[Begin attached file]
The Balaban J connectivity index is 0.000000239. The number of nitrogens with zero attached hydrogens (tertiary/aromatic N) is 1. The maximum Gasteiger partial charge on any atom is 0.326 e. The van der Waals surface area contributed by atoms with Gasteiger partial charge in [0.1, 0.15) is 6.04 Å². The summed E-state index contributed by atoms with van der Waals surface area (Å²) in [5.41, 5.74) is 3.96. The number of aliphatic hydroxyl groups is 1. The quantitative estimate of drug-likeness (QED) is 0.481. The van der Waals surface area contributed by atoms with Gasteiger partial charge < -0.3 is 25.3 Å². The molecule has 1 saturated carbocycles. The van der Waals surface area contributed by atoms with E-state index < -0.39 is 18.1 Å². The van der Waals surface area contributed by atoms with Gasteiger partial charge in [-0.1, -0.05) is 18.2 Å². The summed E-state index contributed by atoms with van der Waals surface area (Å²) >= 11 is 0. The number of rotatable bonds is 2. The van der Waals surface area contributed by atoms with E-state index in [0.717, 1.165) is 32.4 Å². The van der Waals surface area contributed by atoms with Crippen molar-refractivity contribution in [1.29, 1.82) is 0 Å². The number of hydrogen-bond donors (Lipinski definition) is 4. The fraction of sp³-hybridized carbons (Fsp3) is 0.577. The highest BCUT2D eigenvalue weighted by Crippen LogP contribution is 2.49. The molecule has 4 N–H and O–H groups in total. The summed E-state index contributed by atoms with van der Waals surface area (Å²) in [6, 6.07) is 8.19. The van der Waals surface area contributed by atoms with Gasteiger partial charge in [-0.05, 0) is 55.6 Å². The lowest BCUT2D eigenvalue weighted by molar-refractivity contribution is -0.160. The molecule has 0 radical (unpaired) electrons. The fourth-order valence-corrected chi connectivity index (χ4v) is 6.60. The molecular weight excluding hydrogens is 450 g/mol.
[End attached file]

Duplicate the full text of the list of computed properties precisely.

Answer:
The Balaban J connectivity index is 0.000000239. The number of nitrogens with zero attached hydrogens (tertiary/aromatic N) is 1. The maximum Gasteiger partial charge on any atom is 0.326 e. The van der Waals surface area contributed by atoms with Gasteiger partial charge in [0.1, 0.15) is 6.04 Å². The summed E-state index contributed by atoms with van der Waals surface area (Å²) in [5.41, 5.74) is 3.96. The number of aliphatic hydroxyl groups is 1. The quantitative estimate of drug-likeness (QED) is 0.481. The van der Waals surface area contributed by atoms with Gasteiger partial charge < -0.3 is 25.3 Å². The molecule has 1 saturated carbocycles. The van der Waals surface area contributed by atoms with E-state index < -0.39 is 18.1 Å². The van der Waals surface area contributed by atoms with Gasteiger partial charge in [-0.1, -0.05) is 18.2 Å². The summed E-state index contributed by atoms with van der Waals surface area (Å²) >= 11 is 0. The number of rotatable bonds is 2. The van der Waals surface area contributed by atoms with E-state index in [0.717, 1.165) is 32.4 Å². The van der Waals surface area contributed by atoms with Crippen molar-refractivity contribution in [1.29, 1.82) is 0 Å². The number of hydrogen-bond donors (Lipinski definition) is 4. The fraction of sp³-hybridized carbons (Fsp3) is 0.577. The highest BCUT2D eigenvalue weighted by Crippen LogP contribution is 2.49. The molecule has 4 N–H and O–H groups in total. The summed E-state index contributed by atoms with van der Waals surface area (Å²) in [6, 6.07) is 8.19. The van der Waals surface area contributed by atoms with Gasteiger partial charge in [-0.05, 0) is 55.6 Å². The lowest BCUT2D eigenvalue weighted by molar-refractivity contribution is -0.160. The molecule has 0 radical (unpaired) electrons. The fourth-order valence-corrected chi connectivity index (χ4v) is 6.60. The molecular weight excluding hydrogens is 450 g/mol.